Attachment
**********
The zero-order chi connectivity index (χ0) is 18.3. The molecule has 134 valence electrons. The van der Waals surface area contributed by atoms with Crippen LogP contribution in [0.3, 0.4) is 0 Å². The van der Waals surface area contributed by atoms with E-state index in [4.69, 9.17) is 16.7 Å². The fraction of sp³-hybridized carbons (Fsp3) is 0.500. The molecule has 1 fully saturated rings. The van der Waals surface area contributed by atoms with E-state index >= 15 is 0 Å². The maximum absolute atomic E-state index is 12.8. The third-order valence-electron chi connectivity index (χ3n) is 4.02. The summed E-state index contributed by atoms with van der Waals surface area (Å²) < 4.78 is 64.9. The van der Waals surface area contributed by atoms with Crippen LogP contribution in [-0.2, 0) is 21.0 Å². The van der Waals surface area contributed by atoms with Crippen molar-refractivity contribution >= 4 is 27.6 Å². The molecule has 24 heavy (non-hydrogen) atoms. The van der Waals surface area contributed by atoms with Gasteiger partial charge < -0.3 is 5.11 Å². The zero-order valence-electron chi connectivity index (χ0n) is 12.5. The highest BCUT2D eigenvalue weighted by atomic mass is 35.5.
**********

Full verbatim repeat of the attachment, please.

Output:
The zero-order chi connectivity index (χ0) is 18.3. The molecule has 134 valence electrons. The van der Waals surface area contributed by atoms with Crippen LogP contribution in [0.3, 0.4) is 0 Å². The van der Waals surface area contributed by atoms with E-state index in [4.69, 9.17) is 16.7 Å². The fraction of sp³-hybridized carbons (Fsp3) is 0.500. The molecule has 1 fully saturated rings. The van der Waals surface area contributed by atoms with E-state index >= 15 is 0 Å². The maximum absolute atomic E-state index is 12.8. The third-order valence-electron chi connectivity index (χ3n) is 4.02. The summed E-state index contributed by atoms with van der Waals surface area (Å²) < 4.78 is 64.9. The van der Waals surface area contributed by atoms with Crippen LogP contribution in [-0.2, 0) is 21.0 Å². The van der Waals surface area contributed by atoms with Crippen molar-refractivity contribution >= 4 is 27.6 Å². The molecule has 24 heavy (non-hydrogen) atoms. The van der Waals surface area contributed by atoms with Gasteiger partial charge < -0.3 is 5.11 Å². The zero-order valence-electron chi connectivity index (χ0n) is 12.5. The highest BCUT2D eigenvalue weighted by atomic mass is 35.5.